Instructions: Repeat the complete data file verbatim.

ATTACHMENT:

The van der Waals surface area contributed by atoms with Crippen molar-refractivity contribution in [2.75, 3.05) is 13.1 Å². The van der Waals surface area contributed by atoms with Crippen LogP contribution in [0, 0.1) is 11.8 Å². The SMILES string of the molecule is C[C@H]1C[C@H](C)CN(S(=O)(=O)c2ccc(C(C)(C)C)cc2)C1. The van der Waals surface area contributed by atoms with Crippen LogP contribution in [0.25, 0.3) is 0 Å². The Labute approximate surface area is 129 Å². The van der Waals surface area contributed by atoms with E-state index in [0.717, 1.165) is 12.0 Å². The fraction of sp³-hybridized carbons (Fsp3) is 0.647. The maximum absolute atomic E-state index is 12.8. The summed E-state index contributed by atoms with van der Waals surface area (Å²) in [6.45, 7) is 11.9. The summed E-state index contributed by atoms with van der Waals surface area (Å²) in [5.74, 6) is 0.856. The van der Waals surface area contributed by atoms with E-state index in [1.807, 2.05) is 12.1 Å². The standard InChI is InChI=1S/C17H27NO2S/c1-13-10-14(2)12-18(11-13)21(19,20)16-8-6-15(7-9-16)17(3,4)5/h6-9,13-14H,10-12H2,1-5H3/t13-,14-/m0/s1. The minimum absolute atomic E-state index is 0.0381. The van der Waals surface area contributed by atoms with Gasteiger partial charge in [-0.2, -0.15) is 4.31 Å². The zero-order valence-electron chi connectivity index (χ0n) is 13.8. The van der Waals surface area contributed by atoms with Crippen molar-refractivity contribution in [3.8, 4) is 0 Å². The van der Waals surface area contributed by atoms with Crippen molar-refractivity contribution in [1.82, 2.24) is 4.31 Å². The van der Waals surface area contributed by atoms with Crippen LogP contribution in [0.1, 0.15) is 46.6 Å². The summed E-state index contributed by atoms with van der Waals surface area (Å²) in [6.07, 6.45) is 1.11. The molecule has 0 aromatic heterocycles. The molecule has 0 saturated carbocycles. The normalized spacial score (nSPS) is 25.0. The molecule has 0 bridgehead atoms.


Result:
The van der Waals surface area contributed by atoms with Crippen molar-refractivity contribution in [2.75, 3.05) is 13.1 Å². The van der Waals surface area contributed by atoms with Crippen LogP contribution in [0, 0.1) is 11.8 Å². The SMILES string of the molecule is C[C@H]1C[C@H](C)CN(S(=O)(=O)c2ccc(C(C)(C)C)cc2)C1. The van der Waals surface area contributed by atoms with Crippen LogP contribution in [0.25, 0.3) is 0 Å². The Labute approximate surface area is 129 Å². The van der Waals surface area contributed by atoms with E-state index in [0.717, 1.165) is 12.0 Å². The fraction of sp³-hybridized carbons (Fsp3) is 0.647. The maximum absolute atomic E-state index is 12.8. The summed E-state index contributed by atoms with van der Waals surface area (Å²) in [6.45, 7) is 11.9. The summed E-state index contributed by atoms with van der Waals surface area (Å²) in [5.74, 6) is 0.856. The van der Waals surface area contributed by atoms with E-state index in [1.807, 2.05) is 12.1 Å². The standard InChI is InChI=1S/C17H27NO2S/c1-13-10-14(2)12-18(11-13)21(19,20)16-8-6-15(7-9-16)17(3,4)5/h6-9,13-14H,10-12H2,1-5H3/t13-,14-/m0/s1. The minimum absolute atomic E-state index is 0.0381. The van der Waals surface area contributed by atoms with Gasteiger partial charge in [-0.2, -0.15) is 4.31 Å². The zero-order valence-electron chi connectivity index (χ0n) is 13.8. The van der Waals surface area contributed by atoms with Crippen molar-refractivity contribution in [3.8, 4) is 0 Å². The van der Waals surface area contributed by atoms with Crippen molar-refractivity contribution in [1.82, 2.24) is 4.31 Å². The van der Waals surface area contributed by atoms with Crippen LogP contribution in [0.1, 0.15) is 46.6 Å². The summed E-state index contributed by atoms with van der Waals surface area (Å²) in [6.07, 6.45) is 1.11. The molecule has 0 aromatic heterocycles. The molecule has 0 saturated carbocycles. The normalized spacial score (nSPS) is 25.0. The molecule has 0 bridgehead atoms.